The GlenAllachie has been awarded a grant from the Scottish Industrial Energy Transformation Fund (SIETF) to install technology that will improve its distillery's energy efficiency.
The Speyside distillery is proposing to install a mechanical vapour recompression (MVR) system, which will capture waste heat from its still house (that would otherwise be lost to the environment) and re-route it back to the stills.
The new system is expected to cut GlenAllachie's energy demand by 50 per cent, as roughly 70 per cent of its current energy usage comes from powering its four pot stills.
It will also support the distillery's move away from natural gas to greener energy sources; the distillery already produces biogas from its by-products, and the MVR system itself will be powered by 134 solar panels, to be installed in a neighbouring field. GlenAllachie is also working with Highlands and Islands Enterprise to improve the controls and efficiency of its existing boiler.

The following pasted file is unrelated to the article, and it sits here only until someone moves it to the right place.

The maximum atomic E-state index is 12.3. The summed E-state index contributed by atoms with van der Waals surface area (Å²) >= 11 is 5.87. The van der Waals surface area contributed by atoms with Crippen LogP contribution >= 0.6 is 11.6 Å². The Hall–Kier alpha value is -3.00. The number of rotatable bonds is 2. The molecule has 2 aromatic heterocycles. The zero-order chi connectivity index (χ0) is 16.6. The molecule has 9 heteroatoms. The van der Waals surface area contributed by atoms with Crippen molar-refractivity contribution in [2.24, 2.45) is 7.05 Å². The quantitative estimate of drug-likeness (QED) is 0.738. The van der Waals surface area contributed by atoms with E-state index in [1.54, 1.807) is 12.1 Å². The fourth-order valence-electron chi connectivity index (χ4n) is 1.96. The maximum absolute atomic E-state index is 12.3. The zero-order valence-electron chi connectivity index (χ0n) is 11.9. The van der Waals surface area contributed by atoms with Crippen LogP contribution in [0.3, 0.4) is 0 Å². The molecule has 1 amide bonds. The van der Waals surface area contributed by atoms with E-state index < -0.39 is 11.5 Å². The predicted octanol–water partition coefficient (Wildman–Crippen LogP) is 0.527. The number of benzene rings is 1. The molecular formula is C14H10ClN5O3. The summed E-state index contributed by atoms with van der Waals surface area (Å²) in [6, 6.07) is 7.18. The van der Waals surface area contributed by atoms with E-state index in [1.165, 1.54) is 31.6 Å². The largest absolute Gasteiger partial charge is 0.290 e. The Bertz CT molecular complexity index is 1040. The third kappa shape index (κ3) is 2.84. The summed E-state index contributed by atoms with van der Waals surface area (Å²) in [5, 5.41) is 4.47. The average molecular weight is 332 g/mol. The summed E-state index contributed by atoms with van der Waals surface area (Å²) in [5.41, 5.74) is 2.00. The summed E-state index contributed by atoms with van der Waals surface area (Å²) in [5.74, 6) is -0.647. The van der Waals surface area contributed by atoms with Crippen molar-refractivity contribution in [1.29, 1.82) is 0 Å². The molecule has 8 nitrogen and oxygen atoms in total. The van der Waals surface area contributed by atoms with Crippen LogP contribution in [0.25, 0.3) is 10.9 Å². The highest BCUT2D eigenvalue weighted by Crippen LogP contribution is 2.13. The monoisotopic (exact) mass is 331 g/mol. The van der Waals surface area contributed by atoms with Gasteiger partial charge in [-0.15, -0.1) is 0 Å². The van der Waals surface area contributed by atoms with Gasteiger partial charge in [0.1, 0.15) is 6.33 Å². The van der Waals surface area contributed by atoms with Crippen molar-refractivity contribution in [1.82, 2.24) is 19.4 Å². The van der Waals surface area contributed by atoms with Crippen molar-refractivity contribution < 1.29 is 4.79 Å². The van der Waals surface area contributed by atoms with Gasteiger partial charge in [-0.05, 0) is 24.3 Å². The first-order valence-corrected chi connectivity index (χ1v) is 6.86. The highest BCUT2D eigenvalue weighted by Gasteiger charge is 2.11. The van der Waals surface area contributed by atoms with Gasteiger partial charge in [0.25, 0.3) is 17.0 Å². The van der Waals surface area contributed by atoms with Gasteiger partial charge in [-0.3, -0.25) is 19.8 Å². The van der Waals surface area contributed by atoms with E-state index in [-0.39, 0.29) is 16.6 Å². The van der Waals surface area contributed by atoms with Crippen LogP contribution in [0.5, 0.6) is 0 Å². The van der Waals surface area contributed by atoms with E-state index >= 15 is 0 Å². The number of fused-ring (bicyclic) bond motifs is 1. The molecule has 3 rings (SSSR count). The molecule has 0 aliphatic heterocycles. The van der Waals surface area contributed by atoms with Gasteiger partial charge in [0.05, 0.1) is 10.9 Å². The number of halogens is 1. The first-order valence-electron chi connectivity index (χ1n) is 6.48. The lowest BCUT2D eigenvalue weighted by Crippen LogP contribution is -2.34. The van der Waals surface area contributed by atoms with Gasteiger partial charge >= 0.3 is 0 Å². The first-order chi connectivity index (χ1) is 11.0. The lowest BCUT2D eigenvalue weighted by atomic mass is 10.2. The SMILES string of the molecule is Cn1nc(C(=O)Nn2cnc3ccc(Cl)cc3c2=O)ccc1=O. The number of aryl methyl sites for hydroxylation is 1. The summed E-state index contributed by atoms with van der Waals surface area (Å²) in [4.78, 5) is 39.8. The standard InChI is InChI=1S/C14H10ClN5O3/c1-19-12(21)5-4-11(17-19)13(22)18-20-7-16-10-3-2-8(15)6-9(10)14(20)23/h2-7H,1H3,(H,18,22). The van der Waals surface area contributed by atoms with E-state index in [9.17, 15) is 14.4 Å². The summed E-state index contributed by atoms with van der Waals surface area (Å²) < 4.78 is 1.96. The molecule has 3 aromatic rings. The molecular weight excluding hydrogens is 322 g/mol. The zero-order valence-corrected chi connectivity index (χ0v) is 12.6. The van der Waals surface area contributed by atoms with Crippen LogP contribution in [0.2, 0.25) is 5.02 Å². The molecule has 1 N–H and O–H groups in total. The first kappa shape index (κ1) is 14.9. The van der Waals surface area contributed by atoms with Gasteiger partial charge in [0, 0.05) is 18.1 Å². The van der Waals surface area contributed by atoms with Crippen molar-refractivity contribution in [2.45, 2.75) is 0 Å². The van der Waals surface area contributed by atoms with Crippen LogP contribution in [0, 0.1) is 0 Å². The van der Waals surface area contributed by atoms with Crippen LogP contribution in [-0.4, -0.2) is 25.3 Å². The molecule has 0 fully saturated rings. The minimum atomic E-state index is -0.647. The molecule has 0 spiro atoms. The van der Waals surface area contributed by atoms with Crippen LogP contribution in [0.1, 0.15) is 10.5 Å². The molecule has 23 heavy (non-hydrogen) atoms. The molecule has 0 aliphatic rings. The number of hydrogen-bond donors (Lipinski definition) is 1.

To enable the installation of the MVR system, energy provider SSE is upgrading local infrastructure and installing a larger transformer.
The GlenAllachie’s operations director Richard Beattie said: “We’re thrilled at the news of our successful grant application for a project that will help us as an SME [small- to medium-sized enterprise] to significantly boost our sustainability credentials. We are acutely aware of the climate crisis and strive to punch above our weight within the Scotch whisky industry to decarbonise our processes.
“Green technology tends to be very expensive during the initial phases of development. It can, therefore, often prevent smaller, independent firms from installing the equipment required to achieve their green ambitions. This cash injection from the SIETF, backed by the Scottish government, is vital to facilitate such a move.
GlenAllachie has received support on the project from engineering company Briggs of Burton, which is also consulting on the Ardgowan Distillery currently being built at Inverkip.